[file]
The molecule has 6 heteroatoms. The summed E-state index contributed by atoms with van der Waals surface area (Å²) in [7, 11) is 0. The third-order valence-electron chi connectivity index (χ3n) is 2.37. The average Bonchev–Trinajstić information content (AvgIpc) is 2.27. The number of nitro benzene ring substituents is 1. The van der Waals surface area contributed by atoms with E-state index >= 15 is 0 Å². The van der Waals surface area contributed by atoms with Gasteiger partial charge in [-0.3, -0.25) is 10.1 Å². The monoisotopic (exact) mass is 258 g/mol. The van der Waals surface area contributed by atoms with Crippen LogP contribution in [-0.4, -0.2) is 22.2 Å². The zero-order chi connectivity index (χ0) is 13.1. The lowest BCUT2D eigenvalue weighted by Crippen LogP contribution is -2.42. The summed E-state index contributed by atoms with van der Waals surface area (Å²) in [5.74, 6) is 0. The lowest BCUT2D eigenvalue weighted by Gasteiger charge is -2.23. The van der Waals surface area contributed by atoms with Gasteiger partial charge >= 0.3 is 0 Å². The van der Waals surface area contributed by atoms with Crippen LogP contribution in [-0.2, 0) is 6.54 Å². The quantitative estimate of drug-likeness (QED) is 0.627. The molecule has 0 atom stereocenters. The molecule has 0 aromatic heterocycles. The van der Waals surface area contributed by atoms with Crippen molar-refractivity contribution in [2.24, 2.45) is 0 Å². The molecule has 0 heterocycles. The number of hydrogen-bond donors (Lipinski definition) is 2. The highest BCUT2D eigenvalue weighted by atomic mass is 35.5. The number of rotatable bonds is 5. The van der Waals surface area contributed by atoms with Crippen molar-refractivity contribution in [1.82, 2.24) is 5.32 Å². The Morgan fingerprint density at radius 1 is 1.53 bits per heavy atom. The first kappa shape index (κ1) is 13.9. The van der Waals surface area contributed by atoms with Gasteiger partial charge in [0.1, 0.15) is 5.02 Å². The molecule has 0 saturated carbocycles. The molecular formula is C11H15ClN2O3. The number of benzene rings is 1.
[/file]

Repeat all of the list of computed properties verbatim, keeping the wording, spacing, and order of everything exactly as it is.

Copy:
The molecule has 6 heteroatoms. The summed E-state index contributed by atoms with van der Waals surface area (Å²) in [7, 11) is 0. The third-order valence-electron chi connectivity index (χ3n) is 2.37. The average Bonchev–Trinajstić information content (AvgIpc) is 2.27. The number of nitro benzene ring substituents is 1. The van der Waals surface area contributed by atoms with E-state index >= 15 is 0 Å². The van der Waals surface area contributed by atoms with Gasteiger partial charge in [-0.3, -0.25) is 10.1 Å². The monoisotopic (exact) mass is 258 g/mol. The van der Waals surface area contributed by atoms with Crippen LogP contribution in [-0.4, -0.2) is 22.2 Å². The zero-order chi connectivity index (χ0) is 13.1. The lowest BCUT2D eigenvalue weighted by Crippen LogP contribution is -2.42. The summed E-state index contributed by atoms with van der Waals surface area (Å²) in [5.74, 6) is 0. The lowest BCUT2D eigenvalue weighted by Gasteiger charge is -2.23. The van der Waals surface area contributed by atoms with Gasteiger partial charge >= 0.3 is 0 Å². The van der Waals surface area contributed by atoms with Crippen LogP contribution in [-0.2, 0) is 6.54 Å². The quantitative estimate of drug-likeness (QED) is 0.627. The molecule has 0 atom stereocenters. The molecule has 0 aromatic heterocycles. The van der Waals surface area contributed by atoms with Crippen molar-refractivity contribution in [2.24, 2.45) is 0 Å². The molecule has 0 heterocycles. The number of hydrogen-bond donors (Lipinski definition) is 2. The highest BCUT2D eigenvalue weighted by atomic mass is 35.5. The number of rotatable bonds is 5. The van der Waals surface area contributed by atoms with Crippen molar-refractivity contribution in [1.82, 2.24) is 5.32 Å². The Morgan fingerprint density at radius 1 is 1.53 bits per heavy atom. The first kappa shape index (κ1) is 13.9. The van der Waals surface area contributed by atoms with Gasteiger partial charge in [0.1, 0.15) is 5.02 Å². The molecule has 0 saturated carbocycles. The molecular formula is C11H15ClN2O3. The number of benzene rings is 1.